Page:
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On Thu, 28 Apr 2011 21:37:50 -0400, "Stormin Mormon"

What's the most disgusting thing monkeys do, throw their feces? No contest.

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Here's the thing. If you buy a board and pay someone to install it that is exactly what you are going to get. If it doesn't work after they install it or worse, the problem burns out the new board where are you going to be? I agree the prices you got quoted are too high. But I think in your case I think you'd be better off finding a more reasonable repairman than going the do it yourself route.
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Just get a few bids and it doesnt have to be a Carrier man
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Unless there is something very bizarre about how that furnace is designed, or there is more to this than replacing the control board, you're getting hosed big time. In all the furnaces I've seen, the control board is readily accessible and can be replaced with an hour of labor.
If you have even modest repair skills, you could replace it yourself. However you should have enough diagnosing confidence to be able to check some basic things and try to rule out things that could have caused the board to fail before just replacing it. Could be just the board went bad for no reason. Could be something else caused it to fail.
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On Thu, 28 Apr 2011 15:22:43 -0700 (PDT), " snipped-for-privacy@optonline.net"

And if it is just the ignitor not getting power, and it is a hot-plate ignitor, chances are excellent it is a burned connection on the board, or a "cold" solder joint caused by overheating the connection. - both relatively easily repaired.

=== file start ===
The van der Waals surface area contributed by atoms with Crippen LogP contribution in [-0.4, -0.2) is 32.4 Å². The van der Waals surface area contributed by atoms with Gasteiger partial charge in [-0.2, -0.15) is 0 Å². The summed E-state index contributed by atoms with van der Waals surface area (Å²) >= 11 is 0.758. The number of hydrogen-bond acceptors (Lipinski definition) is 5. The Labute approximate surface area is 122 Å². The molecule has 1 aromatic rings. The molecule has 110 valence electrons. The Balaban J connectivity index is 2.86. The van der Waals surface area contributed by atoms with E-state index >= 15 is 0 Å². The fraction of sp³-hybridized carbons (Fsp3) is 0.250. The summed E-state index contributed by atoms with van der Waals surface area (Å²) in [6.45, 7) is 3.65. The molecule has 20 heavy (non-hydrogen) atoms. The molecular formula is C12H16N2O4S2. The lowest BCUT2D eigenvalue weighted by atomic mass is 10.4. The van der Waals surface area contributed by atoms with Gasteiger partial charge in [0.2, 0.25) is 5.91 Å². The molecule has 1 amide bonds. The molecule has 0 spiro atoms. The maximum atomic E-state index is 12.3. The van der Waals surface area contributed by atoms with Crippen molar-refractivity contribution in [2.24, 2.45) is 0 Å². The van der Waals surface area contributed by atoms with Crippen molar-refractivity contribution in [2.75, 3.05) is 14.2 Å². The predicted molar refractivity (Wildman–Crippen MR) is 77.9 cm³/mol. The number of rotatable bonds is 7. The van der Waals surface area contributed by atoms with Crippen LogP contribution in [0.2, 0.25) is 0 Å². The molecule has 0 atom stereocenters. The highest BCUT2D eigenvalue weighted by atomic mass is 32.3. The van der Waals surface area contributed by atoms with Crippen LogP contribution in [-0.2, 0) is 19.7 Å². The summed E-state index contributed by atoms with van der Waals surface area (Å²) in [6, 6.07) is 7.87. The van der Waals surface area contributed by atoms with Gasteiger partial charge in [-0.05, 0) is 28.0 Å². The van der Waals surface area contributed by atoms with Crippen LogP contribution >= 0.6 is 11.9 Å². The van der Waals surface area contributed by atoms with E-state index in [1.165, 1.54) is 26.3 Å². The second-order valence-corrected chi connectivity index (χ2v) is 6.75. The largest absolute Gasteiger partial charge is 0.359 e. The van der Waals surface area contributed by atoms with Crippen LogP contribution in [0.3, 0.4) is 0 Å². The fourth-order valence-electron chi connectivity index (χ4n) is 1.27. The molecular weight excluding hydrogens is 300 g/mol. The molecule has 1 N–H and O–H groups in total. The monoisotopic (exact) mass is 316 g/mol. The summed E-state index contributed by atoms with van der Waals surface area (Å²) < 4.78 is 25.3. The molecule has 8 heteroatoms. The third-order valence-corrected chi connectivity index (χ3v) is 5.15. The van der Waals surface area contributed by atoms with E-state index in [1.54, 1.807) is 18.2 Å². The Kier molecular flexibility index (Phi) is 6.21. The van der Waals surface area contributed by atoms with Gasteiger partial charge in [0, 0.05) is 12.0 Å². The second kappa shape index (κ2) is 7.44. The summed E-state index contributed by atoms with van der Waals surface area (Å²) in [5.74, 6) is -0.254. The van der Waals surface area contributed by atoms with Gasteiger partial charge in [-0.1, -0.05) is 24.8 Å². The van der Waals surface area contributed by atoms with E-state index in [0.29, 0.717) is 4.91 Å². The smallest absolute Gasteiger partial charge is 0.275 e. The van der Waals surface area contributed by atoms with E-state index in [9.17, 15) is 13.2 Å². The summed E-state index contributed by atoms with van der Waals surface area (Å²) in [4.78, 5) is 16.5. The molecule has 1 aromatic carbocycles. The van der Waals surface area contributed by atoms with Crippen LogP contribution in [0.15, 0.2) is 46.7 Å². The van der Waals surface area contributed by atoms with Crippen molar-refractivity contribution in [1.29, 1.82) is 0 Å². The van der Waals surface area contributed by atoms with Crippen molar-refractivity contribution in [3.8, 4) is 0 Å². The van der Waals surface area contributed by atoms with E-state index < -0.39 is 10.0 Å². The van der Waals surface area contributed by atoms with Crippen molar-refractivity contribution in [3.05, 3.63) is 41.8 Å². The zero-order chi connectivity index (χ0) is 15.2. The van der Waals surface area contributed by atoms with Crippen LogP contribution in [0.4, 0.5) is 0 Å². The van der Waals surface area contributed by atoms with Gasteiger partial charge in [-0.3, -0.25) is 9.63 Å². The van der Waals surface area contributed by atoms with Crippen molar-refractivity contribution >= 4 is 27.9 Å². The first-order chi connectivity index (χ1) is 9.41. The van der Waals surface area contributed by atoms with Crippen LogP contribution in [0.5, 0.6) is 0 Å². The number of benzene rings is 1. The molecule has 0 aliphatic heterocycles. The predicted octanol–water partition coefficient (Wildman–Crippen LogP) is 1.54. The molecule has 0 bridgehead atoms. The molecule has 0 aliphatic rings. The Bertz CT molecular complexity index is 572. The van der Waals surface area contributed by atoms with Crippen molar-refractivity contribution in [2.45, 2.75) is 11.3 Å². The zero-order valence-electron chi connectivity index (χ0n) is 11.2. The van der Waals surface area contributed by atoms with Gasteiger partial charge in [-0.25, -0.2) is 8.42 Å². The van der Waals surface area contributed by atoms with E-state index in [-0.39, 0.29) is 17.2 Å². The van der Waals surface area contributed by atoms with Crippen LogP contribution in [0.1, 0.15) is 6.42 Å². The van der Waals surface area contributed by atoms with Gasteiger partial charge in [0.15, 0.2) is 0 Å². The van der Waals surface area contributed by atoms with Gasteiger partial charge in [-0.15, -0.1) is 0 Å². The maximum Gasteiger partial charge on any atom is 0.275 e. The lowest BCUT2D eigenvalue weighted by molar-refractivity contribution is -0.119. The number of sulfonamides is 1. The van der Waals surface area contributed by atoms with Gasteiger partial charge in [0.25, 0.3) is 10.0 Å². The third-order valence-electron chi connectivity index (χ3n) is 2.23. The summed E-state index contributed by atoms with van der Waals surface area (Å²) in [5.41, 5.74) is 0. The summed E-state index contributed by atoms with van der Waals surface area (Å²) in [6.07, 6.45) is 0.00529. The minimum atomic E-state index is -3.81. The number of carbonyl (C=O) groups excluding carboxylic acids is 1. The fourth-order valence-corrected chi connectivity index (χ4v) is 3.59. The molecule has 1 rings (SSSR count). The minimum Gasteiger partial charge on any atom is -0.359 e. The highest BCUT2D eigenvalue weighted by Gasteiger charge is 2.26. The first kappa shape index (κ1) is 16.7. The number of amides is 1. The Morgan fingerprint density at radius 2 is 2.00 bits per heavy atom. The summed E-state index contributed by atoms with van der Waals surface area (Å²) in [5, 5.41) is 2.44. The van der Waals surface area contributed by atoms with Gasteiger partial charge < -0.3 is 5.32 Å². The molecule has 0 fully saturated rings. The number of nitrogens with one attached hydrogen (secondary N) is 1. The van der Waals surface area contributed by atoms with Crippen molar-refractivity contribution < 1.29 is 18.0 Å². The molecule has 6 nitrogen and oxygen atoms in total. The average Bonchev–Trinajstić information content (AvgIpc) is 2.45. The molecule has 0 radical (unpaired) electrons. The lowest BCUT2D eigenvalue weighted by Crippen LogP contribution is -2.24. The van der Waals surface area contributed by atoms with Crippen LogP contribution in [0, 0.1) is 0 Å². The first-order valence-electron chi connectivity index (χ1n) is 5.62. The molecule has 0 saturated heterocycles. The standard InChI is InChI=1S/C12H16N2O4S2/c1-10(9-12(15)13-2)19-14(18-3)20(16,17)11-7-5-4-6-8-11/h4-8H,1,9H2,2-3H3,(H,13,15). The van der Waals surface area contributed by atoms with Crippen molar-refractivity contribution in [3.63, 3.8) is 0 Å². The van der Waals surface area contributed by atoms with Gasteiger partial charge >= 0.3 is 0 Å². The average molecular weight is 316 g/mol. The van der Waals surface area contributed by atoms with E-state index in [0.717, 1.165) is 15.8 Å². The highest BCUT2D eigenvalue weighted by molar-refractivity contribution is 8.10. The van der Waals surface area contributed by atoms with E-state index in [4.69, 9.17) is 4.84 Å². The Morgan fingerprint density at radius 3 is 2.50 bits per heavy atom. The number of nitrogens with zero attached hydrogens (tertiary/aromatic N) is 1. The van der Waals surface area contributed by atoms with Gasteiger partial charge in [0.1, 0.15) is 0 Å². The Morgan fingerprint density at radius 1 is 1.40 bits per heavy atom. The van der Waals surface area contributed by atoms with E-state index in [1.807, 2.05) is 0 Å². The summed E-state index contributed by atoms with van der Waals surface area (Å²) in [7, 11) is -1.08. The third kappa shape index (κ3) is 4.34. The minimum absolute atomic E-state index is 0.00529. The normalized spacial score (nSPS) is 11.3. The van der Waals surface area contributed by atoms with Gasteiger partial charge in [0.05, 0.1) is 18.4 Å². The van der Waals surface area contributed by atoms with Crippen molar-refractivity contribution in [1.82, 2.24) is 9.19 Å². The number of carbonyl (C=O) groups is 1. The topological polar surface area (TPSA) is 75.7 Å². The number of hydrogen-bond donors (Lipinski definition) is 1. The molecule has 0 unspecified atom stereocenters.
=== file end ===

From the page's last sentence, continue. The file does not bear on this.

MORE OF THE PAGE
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On Thu, 28 Apr 2011 22:06:23 -0400, snipped-for-privacy@snyder.on.ca wrote:

In other words it wouldn't cost anything in parts.
They still use single layer circuit boards, don't they, in furnaces.
In ocmputers they're up to 3 layers or more and in really fancy things definitely more, but are the circuits in furnaces control boards still fairly simple? I think so. In which case soldering should be pretty easy.
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Rebecca wrote:

Hi, You can get two versions. OEM kit which is just plug and play swap out or universal type you may have to do some extra work like rigging adaptor plugs, little bit of wiring(which I did myself). Sounds like board mounted rep\lay for ignitor or component driving the relay coil is bad. Playing with board, I'd wear anti static strap just to be safe.
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On Apr 28, 9:42pm, "Stormin Mormon"

right...could be lots of things besides the board..
does this unit have a draft inducer sensor or other sensor that might prevent ignition?..
http://www.xpedio.carrier.com/idc/groups/public/documents/techlit/58tua-5si.pdf
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wrote:

Do you really tnink Rebecca knows what HSI stands for? I don't.

Rebecca should post more than one URL for that kit, even if there is only one model, and she should post the model of her furnace. It's the furnace that has the control panel.
If she buys the part and pays someone to replace it, she won't even be able to complain if it's the wrong part, as someone suggested. Doing it that way might be cheap enough to warrant doing that, but it does bother me how high the price was. Did they really diagnose it correctly, or did they overprice the highest repair and figure if that wasn't it, they'd keep replacing things until it worked.
While I wouldn't try connecting test leads to the igniter while the furnace was running, one can use smaller than average alligator clips and connect wires, and a meter, to the ignitor while it's not running and then start the furnace and see if it has power or not. Because a lot of igniters fail, and it would only take a semi-competent guy a minute or two to mistake a bad igniter for no power at the igniter. I don't know how many semi-competent guys there are, but I just had the bad experience with the chimney sweep this winter, who wanted 680 dollars to do a 340 job that didn't need doing yet.
Plus it's April. She has until September or later to fix this. At least she has until June.